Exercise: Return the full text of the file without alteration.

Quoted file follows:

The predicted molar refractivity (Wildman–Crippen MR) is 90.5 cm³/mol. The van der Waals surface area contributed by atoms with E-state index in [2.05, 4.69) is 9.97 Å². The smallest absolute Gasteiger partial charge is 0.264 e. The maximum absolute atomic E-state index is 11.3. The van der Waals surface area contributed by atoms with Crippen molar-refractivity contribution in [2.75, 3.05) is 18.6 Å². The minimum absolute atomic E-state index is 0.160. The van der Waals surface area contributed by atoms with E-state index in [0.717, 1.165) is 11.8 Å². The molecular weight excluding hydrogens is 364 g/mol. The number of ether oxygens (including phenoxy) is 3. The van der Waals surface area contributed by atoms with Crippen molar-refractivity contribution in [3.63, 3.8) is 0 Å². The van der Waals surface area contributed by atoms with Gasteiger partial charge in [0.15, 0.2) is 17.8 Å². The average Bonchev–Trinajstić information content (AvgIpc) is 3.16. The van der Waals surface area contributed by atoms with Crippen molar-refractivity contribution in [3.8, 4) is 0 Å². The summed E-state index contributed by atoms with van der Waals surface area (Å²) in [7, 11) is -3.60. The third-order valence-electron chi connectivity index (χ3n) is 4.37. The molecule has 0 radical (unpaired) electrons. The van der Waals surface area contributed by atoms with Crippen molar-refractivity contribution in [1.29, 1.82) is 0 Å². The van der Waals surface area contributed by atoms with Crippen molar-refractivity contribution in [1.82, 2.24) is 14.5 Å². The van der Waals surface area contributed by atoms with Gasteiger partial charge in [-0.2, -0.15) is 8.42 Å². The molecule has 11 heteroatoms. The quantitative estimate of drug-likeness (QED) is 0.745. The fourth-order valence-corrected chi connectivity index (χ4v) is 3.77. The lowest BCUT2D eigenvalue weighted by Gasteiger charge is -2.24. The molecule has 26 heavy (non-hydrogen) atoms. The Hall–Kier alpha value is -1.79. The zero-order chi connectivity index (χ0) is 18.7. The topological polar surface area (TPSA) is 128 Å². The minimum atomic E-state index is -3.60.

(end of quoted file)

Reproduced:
The predicted molar refractivity (Wildman–Crippen MR) is 90.5 cm³/mol. The van der Waals surface area contributed by atoms with E-state index in [2.05, 4.69) is 9.97 Å². The smallest absolute Gasteiger partial charge is 0.264 e. The maximum absolute atomic E-state index is 11.3. The van der Waals surface area contributed by atoms with Crippen molar-refractivity contribution in [2.75, 3.05) is 18.6 Å². The minimum absolute atomic E-state index is 0.160. The van der Waals surface area contributed by atoms with E-state index in [0.717, 1.165) is 11.8 Å². The molecular weight excluding hydrogens is 364 g/mol. The number of ether oxygens (including phenoxy) is 3. The van der Waals surface area contributed by atoms with Crippen molar-refractivity contribution in [3.63, 3.8) is 0 Å². The van der Waals surface area contributed by atoms with Gasteiger partial charge in [0.15, 0.2) is 17.8 Å². The average Bonchev–Trinajstić information content (AvgIpc) is 3.16. The van der Waals surface area contributed by atoms with Crippen molar-refractivity contribution in [3.8, 4) is 0 Å². The summed E-state index contributed by atoms with van der Waals surface area (Å²) in [7, 11) is -3.60. The third-order valence-electron chi connectivity index (χ3n) is 4.37. The molecule has 0 radical (unpaired) electrons. The van der Waals surface area contributed by atoms with Crippen molar-refractivity contribution in [1.29, 1.82) is 0 Å². The van der Waals surface area contributed by atoms with Crippen molar-refractivity contribution in [1.82, 2.24) is 14.5 Å². The van der Waals surface area contributed by atoms with Gasteiger partial charge in [-0.2, -0.15) is 8.42 Å². The molecule has 11 heteroatoms. The quantitative estimate of drug-likeness (QED) is 0.745. The fourth-order valence-corrected chi connectivity index (χ4v) is 3.77. The lowest BCUT2D eigenvalue weighted by Gasteiger charge is -2.24. The molecule has 26 heavy (non-hydrogen) atoms. The Hall–Kier alpha value is -1.79. The zero-order chi connectivity index (χ0) is 18.7. The topological polar surface area (TPSA) is 128 Å². The minimum atomic E-state index is -3.60.